This misconception usually arises from a concept introduced in the first papers written about the Black- Scholes model by its authors, Fisher Black and Myron Scholes. They concluded that, if one bought or sold “mispriced” options and hedged them in a delta neutral manner, arbitrage-like profits would be made because of the mispricing. This concept is true, of course, but only in a theoretical sense. It is impossible to keep a position delta neutral at all times, especially when one considers the commission costs and bid-asked spread costs involved with “constantly” adjusting a position.

**Manage Through Price and Time**

So, why bother with delta neutral at all, in the real world? It has some merit because it allows one to establish a position in which the trader truly doesn’t care which way the stock moves, but then – as the trade develops and the stock begins to move – the trader must take actions based on the price of the underlying stock in order to make money.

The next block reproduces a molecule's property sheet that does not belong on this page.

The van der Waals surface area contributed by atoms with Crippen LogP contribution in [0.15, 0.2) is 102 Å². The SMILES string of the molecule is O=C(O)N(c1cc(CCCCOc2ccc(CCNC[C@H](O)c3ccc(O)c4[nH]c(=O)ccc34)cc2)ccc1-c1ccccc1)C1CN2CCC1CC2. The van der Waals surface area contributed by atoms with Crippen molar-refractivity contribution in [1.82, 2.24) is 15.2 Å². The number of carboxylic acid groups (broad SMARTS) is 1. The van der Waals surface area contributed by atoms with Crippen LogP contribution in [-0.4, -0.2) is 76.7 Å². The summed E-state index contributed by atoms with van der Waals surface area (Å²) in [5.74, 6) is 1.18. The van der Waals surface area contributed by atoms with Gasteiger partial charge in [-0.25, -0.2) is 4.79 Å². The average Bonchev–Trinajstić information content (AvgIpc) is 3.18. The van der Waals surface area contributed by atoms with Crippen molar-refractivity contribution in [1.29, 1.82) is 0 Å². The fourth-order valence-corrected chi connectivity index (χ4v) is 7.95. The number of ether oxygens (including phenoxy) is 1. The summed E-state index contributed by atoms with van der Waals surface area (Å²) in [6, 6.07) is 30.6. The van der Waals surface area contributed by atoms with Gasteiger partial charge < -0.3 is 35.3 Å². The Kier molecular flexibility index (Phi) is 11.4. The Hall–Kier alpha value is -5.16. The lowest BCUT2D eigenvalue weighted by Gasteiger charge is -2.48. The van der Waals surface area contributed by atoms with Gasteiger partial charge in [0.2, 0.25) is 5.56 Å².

The concept of delta neutral is a short-term one. As stated above, it really only means that the position will neither profit nor lose from stock price movements – but only over the very short term and for very small stock price movements. As soon as time passes or as soon as the stock moves far enough or if volatility changes – any or all of these things – the deltas will change, and the position will no longer be delta neutral.

In fact, what may be delta neutral might not even correspond with one’s own longer-term concepts of what delta neutral means. Let’s use a straddle purchase to demonstrate what I’m talking about here.

If we buy a delta neutral straddle, we can compute the upside and downside breakeven points. Since the straddle is neutral to begin with, one would think that the probabilities of reaching the breakeven points would be equal. In other words, what’s the point of being delta neutral if the position has a longer-term bias – if there is a greater chance of reaching one breakeven point than the other?

The point is, once again, that delta neutrality is really only descriptive of short-term movements by the underlying. To attempt to apply it to longer-term projections or to expect a delta neutral position to “magically” be capable of producing profits would be wrong.

— Steve Smith